With record voter turnout expected this November and one of the longest ballots in Colorado history, state and county election officials say it's more important than ever that things run smoothly.
Some Western Slope voters say looking at this year's ballot -- the longest in the Montrose and Mesa County history -- is enough to make their heads spin.
"It's a lot of material that needs to be digested," said Montrose voter Mike Brown.
That's why Colorado Secretary of State Mike Coffman is meeting with election officials in every county across the state, to discuss their preparations. Monday, he met with Montrose County officials.
More than 50 percent of voters in Montrose have signed up for a mail-in ballot -- something he would like to see in other counties across the state.
"Giving one the ability to deliberate in the comfort of their home, spending as much time as they want on the ballot as opposed to being in a voting booth, I think is a good way to go," said Coffman.
Montrose County officials say they have stepped up efforts to get more voters to use mail-in ballots, mostly to help cut down on lines at the polls.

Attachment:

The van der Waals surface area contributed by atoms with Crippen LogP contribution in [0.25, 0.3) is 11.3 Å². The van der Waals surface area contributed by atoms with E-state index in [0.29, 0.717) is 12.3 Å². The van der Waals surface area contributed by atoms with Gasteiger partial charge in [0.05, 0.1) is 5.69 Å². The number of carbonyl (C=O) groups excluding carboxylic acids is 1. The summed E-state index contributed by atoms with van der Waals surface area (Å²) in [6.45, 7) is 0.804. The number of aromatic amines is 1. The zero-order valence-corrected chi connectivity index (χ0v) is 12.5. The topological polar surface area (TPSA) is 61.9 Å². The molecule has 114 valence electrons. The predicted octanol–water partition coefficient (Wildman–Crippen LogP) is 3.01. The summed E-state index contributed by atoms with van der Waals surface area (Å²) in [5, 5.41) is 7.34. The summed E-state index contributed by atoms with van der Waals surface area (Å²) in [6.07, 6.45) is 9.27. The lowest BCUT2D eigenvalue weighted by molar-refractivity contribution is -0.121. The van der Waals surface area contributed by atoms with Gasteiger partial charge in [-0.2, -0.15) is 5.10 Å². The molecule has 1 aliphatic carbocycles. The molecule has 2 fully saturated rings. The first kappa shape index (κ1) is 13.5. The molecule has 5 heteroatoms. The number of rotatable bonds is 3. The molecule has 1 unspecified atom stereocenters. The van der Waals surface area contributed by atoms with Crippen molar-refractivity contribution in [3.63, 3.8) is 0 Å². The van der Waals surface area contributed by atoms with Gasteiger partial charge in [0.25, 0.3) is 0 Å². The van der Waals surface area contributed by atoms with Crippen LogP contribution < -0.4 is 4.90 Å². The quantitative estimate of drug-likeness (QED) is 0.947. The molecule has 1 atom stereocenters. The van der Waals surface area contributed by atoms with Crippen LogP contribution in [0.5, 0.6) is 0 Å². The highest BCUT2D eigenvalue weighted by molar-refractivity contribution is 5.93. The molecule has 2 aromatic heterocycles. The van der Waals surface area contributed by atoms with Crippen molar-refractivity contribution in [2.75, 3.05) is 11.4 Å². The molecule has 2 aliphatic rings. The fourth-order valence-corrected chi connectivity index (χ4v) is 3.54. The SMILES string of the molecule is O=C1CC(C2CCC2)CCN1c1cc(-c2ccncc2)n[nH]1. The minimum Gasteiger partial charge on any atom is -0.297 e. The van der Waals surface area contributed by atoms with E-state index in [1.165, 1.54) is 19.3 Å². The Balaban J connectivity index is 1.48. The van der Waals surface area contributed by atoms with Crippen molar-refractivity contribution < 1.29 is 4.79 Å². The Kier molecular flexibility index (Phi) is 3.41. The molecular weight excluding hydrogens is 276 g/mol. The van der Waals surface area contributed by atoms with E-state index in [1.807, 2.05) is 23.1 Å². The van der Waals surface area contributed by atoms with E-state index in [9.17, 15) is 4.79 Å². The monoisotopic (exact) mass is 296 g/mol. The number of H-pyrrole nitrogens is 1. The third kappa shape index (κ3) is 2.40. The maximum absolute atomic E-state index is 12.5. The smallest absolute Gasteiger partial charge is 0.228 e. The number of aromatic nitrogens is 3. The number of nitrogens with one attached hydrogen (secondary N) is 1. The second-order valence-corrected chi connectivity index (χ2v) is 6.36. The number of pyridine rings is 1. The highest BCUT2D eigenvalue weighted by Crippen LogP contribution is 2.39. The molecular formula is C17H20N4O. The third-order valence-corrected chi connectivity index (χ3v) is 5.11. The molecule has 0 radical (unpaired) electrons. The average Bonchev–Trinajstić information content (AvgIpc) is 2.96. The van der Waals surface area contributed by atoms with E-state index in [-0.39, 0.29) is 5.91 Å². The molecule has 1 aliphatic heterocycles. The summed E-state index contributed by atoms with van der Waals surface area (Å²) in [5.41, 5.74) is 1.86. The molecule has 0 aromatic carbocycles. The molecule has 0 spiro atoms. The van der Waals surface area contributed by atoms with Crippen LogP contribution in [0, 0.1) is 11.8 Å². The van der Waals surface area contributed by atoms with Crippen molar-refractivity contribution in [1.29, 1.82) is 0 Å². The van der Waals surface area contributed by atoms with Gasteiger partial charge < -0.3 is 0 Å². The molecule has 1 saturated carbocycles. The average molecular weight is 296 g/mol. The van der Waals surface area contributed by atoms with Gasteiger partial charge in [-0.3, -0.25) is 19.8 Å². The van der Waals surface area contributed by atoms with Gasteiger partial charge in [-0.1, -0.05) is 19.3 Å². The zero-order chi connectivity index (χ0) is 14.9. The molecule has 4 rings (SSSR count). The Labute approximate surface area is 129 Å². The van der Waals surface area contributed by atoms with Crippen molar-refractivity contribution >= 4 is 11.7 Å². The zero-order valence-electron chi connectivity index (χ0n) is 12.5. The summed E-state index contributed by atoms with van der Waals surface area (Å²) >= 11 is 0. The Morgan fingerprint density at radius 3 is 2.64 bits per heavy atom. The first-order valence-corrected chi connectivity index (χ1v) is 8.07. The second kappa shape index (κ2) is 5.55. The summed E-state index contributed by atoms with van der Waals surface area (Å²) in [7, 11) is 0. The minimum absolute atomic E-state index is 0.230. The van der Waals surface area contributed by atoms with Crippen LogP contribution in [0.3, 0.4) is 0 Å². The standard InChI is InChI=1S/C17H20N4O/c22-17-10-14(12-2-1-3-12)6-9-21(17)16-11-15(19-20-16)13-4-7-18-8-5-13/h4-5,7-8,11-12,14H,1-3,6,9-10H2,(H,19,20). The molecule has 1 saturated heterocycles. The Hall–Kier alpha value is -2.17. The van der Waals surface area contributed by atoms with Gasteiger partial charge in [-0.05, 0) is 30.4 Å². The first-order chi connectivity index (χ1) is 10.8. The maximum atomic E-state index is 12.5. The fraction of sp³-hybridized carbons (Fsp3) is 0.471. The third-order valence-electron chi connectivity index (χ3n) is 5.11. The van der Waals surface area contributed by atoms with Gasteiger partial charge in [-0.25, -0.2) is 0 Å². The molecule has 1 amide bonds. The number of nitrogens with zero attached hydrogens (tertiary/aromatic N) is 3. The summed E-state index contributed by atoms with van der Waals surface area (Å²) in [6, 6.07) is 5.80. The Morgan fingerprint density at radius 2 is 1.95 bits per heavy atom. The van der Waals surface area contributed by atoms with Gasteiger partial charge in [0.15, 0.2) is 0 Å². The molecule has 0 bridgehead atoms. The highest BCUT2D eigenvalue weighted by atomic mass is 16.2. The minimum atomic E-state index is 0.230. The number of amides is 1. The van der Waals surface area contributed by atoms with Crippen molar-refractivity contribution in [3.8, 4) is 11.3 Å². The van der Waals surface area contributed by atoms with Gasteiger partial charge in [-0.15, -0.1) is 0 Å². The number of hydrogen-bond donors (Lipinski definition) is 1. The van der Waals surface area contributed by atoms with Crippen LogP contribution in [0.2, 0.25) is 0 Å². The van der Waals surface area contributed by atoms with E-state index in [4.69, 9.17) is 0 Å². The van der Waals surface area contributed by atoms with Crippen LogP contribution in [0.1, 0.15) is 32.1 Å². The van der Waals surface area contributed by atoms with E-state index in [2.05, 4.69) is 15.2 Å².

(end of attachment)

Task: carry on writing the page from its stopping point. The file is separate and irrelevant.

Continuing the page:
"It really helps us save the time and also gives us a little bit more time to go over the information and give it some thought," said Brown, who turned in his mail-in ballot application Monday.
But that's not all they're doing to help make the voting process faster.
"We make sure that there are no people waiting in line for the electronic machines," said Fran Tipton-Long, Montrose County Clerk and Recorder. "If that's the case, we ask you to vote on paper."
Coffman says he encourages counties to use paper ballots in addition to electronic voting machines. He says in 2006, residents in Douglas County, which only uses voting machines, didn't finish voting until 1:00 in the morning. Although Mesa County only uses electronic devices at the polls, Coffman says officials are working hard to make sure residents there aren't voting into the next day.
"[Mesa County Clerk and Recorder] Janice Rich has made a positive move in terms of having more vote centers than she's had in previous elections to accommodate a greater voter turnout," said Coffman.
But officials say there's something you can do too.
"Have the sample ballot, fill it out, study the issues," said Coffman. "You'll get a blue book from the Colorado General Assembly that has a discussion on all the ballot initiatives."
"We just really advocate if you're going to vote on election day, to take the sample ballot, already have it studied, and know what your choice are going to be when you go out there," said Tipton-Long.
The deadline for mail-in ballot applications in Montrose County is October 28.